Plan for the Future

Get Proactive with End-of-Life Documents

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In the final days before or shortly after a loved one’s death, you may be asked to guide or authorize important decisions. Here are end-of-life documents to look for, what they do and what to expect if they don’t exist.

Advance directive

An advance directive appoints someone to make health care decisions for another and offers specific guidance to that person regarding end-of-life care decisions. These documents are commonly known as a “health care power of attorney,” although they may have a different title in your state.

If you are appointed to make serious health care decisions for another, you need to act according to that person’s requests. If these issues weren’t discussed, you need to act according to what you believe that person would really want done in that critical time. Often there is not a lot of time to weigh alternatives. Important questions to consider include:

What loss of function would make life too burdensome for this person?
What procedures would be simply out-of-bounds for this person to have to endure?
What values guide this person’s health care decision-making?

If advance directives don’t exist, then state law determines who makes those decisions for your loved one if he or she is unable to do so. Typically, state law sets an order of succession in which family members will receive authority to act, specifies the procedures for confirming each family member’s authority and suggests the procedure for resolving indecision among family members within the same level of priority.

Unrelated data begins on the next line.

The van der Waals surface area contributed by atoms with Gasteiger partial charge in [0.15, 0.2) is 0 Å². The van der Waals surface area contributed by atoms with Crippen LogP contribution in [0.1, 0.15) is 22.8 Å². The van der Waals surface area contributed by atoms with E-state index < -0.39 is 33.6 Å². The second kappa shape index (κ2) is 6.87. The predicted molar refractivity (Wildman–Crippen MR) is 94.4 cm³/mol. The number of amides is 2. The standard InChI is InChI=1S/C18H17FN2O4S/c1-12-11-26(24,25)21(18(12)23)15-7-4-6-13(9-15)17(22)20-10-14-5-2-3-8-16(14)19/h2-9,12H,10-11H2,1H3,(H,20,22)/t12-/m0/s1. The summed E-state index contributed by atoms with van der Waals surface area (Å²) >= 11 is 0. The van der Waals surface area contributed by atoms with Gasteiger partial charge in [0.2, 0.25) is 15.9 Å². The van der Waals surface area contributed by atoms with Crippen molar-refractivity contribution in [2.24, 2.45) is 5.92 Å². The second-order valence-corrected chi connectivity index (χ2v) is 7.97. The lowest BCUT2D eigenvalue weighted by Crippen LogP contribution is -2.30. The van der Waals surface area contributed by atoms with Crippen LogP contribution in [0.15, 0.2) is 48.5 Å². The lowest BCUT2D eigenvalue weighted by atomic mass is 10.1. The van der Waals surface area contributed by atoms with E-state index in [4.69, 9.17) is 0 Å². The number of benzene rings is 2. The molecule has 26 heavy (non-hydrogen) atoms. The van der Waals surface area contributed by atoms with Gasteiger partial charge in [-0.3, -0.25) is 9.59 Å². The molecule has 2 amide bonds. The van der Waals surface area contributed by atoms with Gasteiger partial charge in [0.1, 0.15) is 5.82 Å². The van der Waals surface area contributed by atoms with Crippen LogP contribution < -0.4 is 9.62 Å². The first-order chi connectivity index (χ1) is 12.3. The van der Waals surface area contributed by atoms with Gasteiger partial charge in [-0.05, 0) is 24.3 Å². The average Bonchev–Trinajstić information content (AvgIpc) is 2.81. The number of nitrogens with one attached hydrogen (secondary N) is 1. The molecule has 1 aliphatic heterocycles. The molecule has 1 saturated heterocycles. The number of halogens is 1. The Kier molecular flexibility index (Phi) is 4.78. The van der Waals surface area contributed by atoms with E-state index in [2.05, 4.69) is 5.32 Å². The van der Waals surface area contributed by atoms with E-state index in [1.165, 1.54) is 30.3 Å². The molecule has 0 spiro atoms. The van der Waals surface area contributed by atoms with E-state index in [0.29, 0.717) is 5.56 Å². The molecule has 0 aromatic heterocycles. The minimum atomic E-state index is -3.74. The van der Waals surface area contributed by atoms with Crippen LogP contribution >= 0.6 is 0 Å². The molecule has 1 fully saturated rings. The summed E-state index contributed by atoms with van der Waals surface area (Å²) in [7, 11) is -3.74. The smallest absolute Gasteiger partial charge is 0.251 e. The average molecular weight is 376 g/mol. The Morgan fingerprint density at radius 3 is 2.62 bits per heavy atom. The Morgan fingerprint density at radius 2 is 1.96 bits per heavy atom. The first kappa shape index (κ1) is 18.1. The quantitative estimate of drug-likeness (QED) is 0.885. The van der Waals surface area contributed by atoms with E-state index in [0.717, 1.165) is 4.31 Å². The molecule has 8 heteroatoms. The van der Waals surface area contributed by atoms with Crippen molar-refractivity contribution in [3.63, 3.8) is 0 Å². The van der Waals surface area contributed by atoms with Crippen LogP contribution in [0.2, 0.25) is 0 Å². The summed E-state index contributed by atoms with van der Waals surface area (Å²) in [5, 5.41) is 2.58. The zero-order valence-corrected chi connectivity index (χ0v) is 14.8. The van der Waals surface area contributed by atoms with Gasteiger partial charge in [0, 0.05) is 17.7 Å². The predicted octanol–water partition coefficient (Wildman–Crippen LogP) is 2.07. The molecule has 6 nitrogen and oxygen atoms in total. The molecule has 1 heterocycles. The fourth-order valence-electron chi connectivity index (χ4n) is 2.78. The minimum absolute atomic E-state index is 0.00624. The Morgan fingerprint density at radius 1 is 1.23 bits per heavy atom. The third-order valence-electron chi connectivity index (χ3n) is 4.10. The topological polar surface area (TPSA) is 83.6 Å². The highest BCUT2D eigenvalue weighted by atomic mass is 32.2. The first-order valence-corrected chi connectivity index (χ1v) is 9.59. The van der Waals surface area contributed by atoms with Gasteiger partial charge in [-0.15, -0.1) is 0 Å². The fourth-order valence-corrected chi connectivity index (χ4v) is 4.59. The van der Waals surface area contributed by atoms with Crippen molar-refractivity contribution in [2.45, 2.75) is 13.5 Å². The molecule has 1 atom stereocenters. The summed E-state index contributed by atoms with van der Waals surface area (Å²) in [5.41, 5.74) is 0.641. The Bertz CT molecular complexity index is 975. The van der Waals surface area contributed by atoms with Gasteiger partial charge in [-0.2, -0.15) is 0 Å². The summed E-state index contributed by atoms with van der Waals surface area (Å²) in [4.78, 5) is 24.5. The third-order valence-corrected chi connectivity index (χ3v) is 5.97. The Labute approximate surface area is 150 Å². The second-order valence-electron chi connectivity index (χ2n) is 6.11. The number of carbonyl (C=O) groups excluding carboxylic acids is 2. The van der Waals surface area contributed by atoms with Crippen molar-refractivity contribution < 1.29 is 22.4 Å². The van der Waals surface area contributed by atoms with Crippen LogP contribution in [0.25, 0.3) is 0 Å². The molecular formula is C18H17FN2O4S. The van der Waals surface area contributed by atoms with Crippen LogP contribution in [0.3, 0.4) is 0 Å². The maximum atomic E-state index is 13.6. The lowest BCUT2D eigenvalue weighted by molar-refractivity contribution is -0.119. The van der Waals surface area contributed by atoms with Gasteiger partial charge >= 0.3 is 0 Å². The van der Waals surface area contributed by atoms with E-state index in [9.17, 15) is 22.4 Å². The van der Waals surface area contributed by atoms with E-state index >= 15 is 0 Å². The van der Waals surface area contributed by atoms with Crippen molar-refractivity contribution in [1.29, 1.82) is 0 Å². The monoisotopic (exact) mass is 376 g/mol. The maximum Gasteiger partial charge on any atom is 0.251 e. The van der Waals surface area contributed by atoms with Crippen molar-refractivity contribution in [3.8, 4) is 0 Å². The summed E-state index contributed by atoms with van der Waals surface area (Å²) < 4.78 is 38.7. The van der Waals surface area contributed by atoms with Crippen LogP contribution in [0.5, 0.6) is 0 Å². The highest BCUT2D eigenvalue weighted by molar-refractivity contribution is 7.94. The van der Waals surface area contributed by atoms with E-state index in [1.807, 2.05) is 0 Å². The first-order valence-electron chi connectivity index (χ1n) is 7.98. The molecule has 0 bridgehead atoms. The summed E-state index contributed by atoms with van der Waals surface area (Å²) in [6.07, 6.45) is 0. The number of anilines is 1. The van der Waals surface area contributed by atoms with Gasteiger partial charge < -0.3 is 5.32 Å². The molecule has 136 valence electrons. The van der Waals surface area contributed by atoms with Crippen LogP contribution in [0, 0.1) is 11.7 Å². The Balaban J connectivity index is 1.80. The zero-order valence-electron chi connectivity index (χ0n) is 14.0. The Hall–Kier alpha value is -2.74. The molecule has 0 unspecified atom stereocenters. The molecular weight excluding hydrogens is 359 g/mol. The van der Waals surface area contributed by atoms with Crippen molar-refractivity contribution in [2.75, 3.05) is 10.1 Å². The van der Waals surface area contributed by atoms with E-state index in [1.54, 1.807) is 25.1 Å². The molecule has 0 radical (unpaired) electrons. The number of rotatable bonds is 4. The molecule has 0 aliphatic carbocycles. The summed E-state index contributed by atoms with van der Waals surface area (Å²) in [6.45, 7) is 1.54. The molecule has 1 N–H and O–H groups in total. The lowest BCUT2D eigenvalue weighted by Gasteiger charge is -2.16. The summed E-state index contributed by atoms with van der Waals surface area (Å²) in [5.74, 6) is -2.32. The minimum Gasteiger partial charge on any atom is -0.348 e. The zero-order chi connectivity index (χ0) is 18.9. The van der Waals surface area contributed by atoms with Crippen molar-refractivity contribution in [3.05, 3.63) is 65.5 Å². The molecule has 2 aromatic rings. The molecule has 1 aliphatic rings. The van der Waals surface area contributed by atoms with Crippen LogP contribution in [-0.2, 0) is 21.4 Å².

Durable power of attorney

You may be appointed as agent in a durable power of attorney. After proving your authority to act, you will be able to access your loved one’s accounts. State laws and the terms of the durable power of attorney will determine when your authority ends.

Power of attorney — account specific

If you are appointed as the agent with power of attorney rights for specific accounts, both you and your loved one have access to the accounts as long as no changes were made in the title. State laws and the terms of the specific power of attorney will determine when your access ends.

Joint account

If you and your loved have a joint account listed in both your names, you may freely access the account before and after your loved one’s death. As a joint account holder, you are free to treat the account as your own after your loved one’s death. If this is an account your loved one wants available for post-mortem and pre-probate costs, they may want to consider keeping only sufficient funds available (e.g., $5,000).

Revocable trust

If your loved one has a revocable trust in which he or she is named as the trustee and you are listed as a successor trustee, you will become the trustee upon your loved one’s incapacity or death.

If adequate arrangements have not been made in advance, and the financial affairs for your loved one need to be managed during their incapacity, then guardianship or conservatorship proceedings could be necessary. Be aware that these proceedings may be costly and time consuming, and may result in appointments of persons as guardians or conservators based on family rank rather than ability or availability.

A special note on organ donation

If your loved one has indicated that he or she wants to donate organs or tissues after death, you are obliged to follow those requests, regardless of your personal beliefs. If preferences in regard to organ donation are not made, state laws permit certain agents and relatives (in a specified order of priority) to make those decisions. Check out more information at organdonor.gov.